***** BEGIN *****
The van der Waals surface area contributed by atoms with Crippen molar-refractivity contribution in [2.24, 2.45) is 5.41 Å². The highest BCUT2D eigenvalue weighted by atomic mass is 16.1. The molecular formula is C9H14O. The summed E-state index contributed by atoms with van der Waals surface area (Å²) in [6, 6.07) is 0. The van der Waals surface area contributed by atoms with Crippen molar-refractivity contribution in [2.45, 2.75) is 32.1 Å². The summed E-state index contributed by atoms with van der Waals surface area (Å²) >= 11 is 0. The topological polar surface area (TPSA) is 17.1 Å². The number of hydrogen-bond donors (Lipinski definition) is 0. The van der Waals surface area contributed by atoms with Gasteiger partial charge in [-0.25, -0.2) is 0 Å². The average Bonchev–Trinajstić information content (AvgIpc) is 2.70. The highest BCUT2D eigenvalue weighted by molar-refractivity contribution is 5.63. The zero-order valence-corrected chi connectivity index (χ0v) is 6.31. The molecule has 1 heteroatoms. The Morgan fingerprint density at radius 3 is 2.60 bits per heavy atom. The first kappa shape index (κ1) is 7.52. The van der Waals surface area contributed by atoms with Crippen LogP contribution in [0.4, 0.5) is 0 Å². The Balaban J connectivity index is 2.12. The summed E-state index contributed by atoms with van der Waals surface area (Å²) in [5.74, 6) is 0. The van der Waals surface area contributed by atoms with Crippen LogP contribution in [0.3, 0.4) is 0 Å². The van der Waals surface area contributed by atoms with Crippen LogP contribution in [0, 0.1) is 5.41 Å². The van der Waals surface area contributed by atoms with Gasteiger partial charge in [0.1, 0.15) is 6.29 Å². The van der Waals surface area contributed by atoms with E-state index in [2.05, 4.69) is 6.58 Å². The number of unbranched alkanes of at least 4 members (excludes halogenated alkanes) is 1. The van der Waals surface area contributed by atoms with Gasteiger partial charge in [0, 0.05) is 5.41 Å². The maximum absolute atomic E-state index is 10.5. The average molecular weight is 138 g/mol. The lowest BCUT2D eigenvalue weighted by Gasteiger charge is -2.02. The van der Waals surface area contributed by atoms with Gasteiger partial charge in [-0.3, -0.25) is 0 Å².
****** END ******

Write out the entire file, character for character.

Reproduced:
The van der Waals surface area contributed by atoms with Crippen molar-refractivity contribution in [2.24, 2.45) is 5.41 Å². The highest BCUT2D eigenvalue weighted by atomic mass is 16.1. The molecular formula is C9H14O. The summed E-state index contributed by atoms with van der Waals surface area (Å²) in [6, 6.07) is 0. The van der Waals surface area contributed by atoms with Crippen molar-refractivity contribution in [2.45, 2.75) is 32.1 Å². The summed E-state index contributed by atoms with van der Waals surface area (Å²) >= 11 is 0. The topological polar surface area (TPSA) is 17.1 Å². The number of hydrogen-bond donors (Lipinski definition) is 0. The van der Waals surface area contributed by atoms with Gasteiger partial charge in [-0.25, -0.2) is 0 Å². The average Bonchev–Trinajstić information content (AvgIpc) is 2.70. The highest BCUT2D eigenvalue weighted by molar-refractivity contribution is 5.63. The zero-order valence-corrected chi connectivity index (χ0v) is 6.31. The molecule has 1 heteroatoms. The Morgan fingerprint density at radius 3 is 2.60 bits per heavy atom. The first kappa shape index (κ1) is 7.52. The van der Waals surface area contributed by atoms with Crippen LogP contribution in [0.4, 0.5) is 0 Å². The Balaban J connectivity index is 2.12. The summed E-state index contributed by atoms with van der Waals surface area (Å²) in [5.74, 6) is 0. The van der Waals surface area contributed by atoms with Crippen LogP contribution in [0.3, 0.4) is 0 Å². The van der Waals surface area contributed by atoms with Crippen LogP contribution in [0, 0.1) is 5.41 Å². The van der Waals surface area contributed by atoms with Gasteiger partial charge in [0.1, 0.15) is 6.29 Å². The van der Waals surface area contributed by atoms with E-state index in [2.05, 4.69) is 6.58 Å². The number of unbranched alkanes of at least 4 members (excludes halogenated alkanes) is 1. The van der Waals surface area contributed by atoms with Gasteiger partial charge in [0, 0.05) is 5.41 Å². The maximum absolute atomic E-state index is 10.5. The average molecular weight is 138 g/mol. The lowest BCUT2D eigenvalue weighted by Gasteiger charge is -2.02. The van der Waals surface area contributed by atoms with Gasteiger partial charge in [-0.3, -0.25) is 0 Å².